38 weeks pregnant with my third son, swollen, and bothered, I acted to rid my neighborhood of an eyesore and hazard. Opportunity never waits for convenience. This cause was no different.
Hey, stay-at-home Mom. Did anyone tell you today that you are critical, that your work is terrifically important, and that you are the strong foundation holding up your family?
Well, that’s okay. You don’t require compliments to do your job. Encouragement isn’t typical to the SAHM day. You don’t do this for the praise or for bonuses. You do it because it’s needed.
Some days are cry-in-the-closet frustrating. You often face problems that have no answers.
- Why does my son get headaches?
- How can I get my kids to eat more vegetables? Finish their plate? Eat faster?
- Are my kids getting enough sleep? Reading practice? Time outside?
- Why do I have to yell to get them to listen?
- Am I doing enough for my kids? Too much?
You’re the best person to know and despite being most present, you are unsure. Welcome to the ‘hood (parenthood)! The land of uncertainty, self-doubt, and guilt. You are not alone.
The work of a SAHM is 24/7. While your spouse’s work day may end at his arrival home, your job is endless. You change diapers and sheets in the middle of the night. You make and clean breakfast, lunch, and dinner and do it all again and again and again. Laundry is always waiting. The house is a wreck. The cycle is relentless. Stand tall, you’re a soldier. Your stamina is made of steel (and pumpkin lattes).
You worry your household contribution isn’t worthwhile because it isn’t financial. Irrational guilt undercuts you -you know that- but it still stings. When you feel low, remember that any working parent can’t work without full confidence that the children are safe and well-cared for. You are critical to that equation. You make a career possible which is just as important as the work itself.
You’re a mother, cook, friend, confidante, teacher, chauffeur, shoulder, coach, umpire, miracle-worker, smile-maker, juggler, cheerleader, both good and bad cop. And that’s just by noon.
Everyone does their part and each part is equally important. You may not feel it all the time (or ever) but you are amazing!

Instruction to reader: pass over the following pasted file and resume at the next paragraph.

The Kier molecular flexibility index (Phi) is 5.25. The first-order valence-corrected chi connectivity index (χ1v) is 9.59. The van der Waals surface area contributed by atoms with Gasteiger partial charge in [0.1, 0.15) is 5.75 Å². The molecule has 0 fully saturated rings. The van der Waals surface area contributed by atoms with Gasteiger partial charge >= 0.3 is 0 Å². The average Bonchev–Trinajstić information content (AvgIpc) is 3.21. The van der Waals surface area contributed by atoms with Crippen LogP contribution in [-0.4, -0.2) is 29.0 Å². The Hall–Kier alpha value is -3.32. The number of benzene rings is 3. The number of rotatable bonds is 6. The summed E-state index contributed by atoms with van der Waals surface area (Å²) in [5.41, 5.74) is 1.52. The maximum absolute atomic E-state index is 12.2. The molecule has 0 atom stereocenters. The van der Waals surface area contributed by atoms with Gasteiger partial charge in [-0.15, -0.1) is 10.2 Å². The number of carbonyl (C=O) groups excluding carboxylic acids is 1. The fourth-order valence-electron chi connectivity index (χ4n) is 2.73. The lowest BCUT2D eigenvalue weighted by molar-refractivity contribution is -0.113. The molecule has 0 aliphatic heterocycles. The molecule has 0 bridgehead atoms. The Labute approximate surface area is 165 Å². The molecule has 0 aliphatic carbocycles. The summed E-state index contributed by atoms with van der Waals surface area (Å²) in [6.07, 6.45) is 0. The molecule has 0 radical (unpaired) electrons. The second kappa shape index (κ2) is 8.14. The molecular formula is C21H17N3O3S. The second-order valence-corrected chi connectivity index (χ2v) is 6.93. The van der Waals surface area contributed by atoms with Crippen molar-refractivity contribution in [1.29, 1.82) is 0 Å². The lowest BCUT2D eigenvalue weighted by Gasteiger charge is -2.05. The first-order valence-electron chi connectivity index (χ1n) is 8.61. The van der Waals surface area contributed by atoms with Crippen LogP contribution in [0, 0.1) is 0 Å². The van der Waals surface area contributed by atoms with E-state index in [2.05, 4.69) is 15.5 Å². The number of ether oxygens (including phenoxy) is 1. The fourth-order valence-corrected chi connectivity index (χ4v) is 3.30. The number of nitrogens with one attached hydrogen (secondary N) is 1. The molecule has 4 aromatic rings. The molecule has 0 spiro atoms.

Originally published on HVFH on November 22, 2017.
One encouraging comment on the post includes "1,000 times YES to all of this."
It’s November and the season to give thanks. I'm a mom and I'm thankful for so many things, even what some would consider a curse rather than a blessing. The daily grind can be tough but I wouldn't have it any other way.
Thank you, dirty diapers.
Yes, stinky, soaked and enormous, leave-the-church-pew-because-it's-turning-heads, dirty diapers. I have a baby and he's only going to be little for so long. For now, he's my sweet, smiling infant who needs me to care for all his basic needs. He'll never remember but I always make sure he is clean and dry. This is one way I show my love.
It's never a convenient time. I scoop him up and he fights me. He wants to keep playing. He was right in the middle of fun! I lay him on the changing table and it's our time now. I look him in the eyes and talk to him. I tell him about the day to distract and calm him. We imitate animal noises. We laugh. Sometimes it's a wrestle to put his clothes back on. But it's an intimate pause in the day for just the two of us. I hold him and kiss him before sending him back off to whatever he was doing.
I know this baby time is expiring. Someday he will be trained and I'll never ever change him again. So I'm thankful to do it now because it means he's still my little baby.
Thank you, fever.
I would never ever wish for a fever. In fact, if I could be sick for him I would. I hate to see him weak and miserable. But every cold and virus he gets now makes him stronger and more resilient for the next time. Every fever he gets now is maybe one less he'll get later. His immunity is building.
Being sick is a good lesson. He learns to carry on even when he doesn't feel great. He learns to stop and take care of himself too. Rest when you need it. Build strength and come back stronger. It's okay to be make time to heal. You can't cherish being healthy unless you've been sick before.
Sickness will come like a thief in the night. It ruins plans and holidays. A fever reminds us not to take the ordinary, regular day for granted. So I'm thankful for fevers because more often than not, they're gone as quick as they came.
Thank you, dirty pile of dinner dishes.
There's an overflowing stack of pots, dishes, bowls, and glasses waiting in my kitchen sink and they aren't going to clean themselves. Knives hazardously jut out from glasses and between plates and at any minute the unstable pile could crash down. It's a precarious situation.
But I love it because it means my children are fed and we had dinner together tonight! Those dishes are the evidence of our family time. It's time to share about our days and ask each other questions. We are a close family because we eat together. It's a daily routine I cherish. One day my kids will move out or may live far away and I will miss our dinners. These soiled dishes are fine with me because it's means I fed my kids and more importantly they were right here with me.
Article originally published on HVFH blog on November 19, 2017.
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